Part 2 | Part 3

David Ellis: My name is David Ellis. I'm Morningstar Australia's senior banking analyst based in Sydney. Today, I am joined by Mr Brian Hartzer, Westpac Banking Corporation's chief executive officer.

Good morning, Brian and thank you very much, and we appreciate your time.

Brian Hartzer: Pleased to be here.

Ellis: Congratulations on Westpac 200th year anniversary. So how do you see your role as a CEO of Australia's oldest bank and oldest company, and in particular, custodian of the institution's future.

Hartzer: Well, it's an incredible honour. And the role that Westpac or the Bank of New South Wales as it was originally known has played in this country for the last 200 years is really extraordinary. Our history is really the history of the Australian economy and we really take that to heart. There is this recognition that we are stewards of the company more than anything.

When we look back at that history, and there are not many banks in the world that are 200 years old. Let alone a new world organisation.

The lessons that are really taken from that are that we have an obligation that banks exist to support economic growth and in our case that is fundamentally why the bank was created. We were created to create a private economy in Australia, before that there was no currency. There were no banks. And the Governor at the time saw the need for a bank to support economic growth. So, we try and stay focused on the fact that our job is to support economic growth of the nation. To build long term relationships and to be willing to adapt over time to the many changes that come and go through an economy.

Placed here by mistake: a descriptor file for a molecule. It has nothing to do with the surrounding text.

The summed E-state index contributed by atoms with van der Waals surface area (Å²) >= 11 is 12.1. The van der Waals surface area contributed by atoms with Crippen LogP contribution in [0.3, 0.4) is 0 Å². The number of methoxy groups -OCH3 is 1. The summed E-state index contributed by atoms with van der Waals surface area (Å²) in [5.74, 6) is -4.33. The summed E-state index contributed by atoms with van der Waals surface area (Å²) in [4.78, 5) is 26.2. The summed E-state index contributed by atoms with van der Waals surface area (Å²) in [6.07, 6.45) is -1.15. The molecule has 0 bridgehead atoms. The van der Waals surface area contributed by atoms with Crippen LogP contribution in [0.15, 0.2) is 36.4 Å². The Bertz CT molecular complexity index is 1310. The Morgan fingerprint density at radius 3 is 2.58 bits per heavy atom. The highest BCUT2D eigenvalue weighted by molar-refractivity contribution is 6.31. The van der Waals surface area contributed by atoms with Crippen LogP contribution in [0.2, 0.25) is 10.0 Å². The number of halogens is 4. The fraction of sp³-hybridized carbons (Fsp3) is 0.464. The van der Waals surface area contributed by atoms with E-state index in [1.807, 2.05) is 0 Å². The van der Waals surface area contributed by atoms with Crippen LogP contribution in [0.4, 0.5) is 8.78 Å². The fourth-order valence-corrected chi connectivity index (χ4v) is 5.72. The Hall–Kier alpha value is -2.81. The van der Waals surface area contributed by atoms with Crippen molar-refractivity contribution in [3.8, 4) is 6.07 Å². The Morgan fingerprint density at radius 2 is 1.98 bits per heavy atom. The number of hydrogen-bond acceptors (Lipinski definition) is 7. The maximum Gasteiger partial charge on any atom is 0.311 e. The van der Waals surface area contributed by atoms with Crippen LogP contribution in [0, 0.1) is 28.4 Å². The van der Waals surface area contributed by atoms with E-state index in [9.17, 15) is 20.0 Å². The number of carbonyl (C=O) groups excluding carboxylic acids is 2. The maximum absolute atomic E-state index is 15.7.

Ellis: Let's turn to the bank's multi-faceted responsibilities. So how do you rate the bank's long-term performance in balancing responsibilities of shareholders, customer, staff, regulators and particularly the bank's social responsibility funding the economy.

Hartzer: Well, I go back to that first point about why the bank exists. We really believe at Westpac that our fundamental purpose is to support the economic growth and sustainability of the country and our customers.

So, we think about how we run the company very much from a long-term perspective. Ironically, I think about it as being entirely consistent with shareholder value. And when I was studying and learning about how you think about value creation in the bank. One of the things that you realise very quickly is that most of the value in a bank like Westpac is about our ability to sustain returns over time. And that – so we – I like to describe our job as management as being about growing the long-term value of the company, within the constraint of acceptable returns along the way.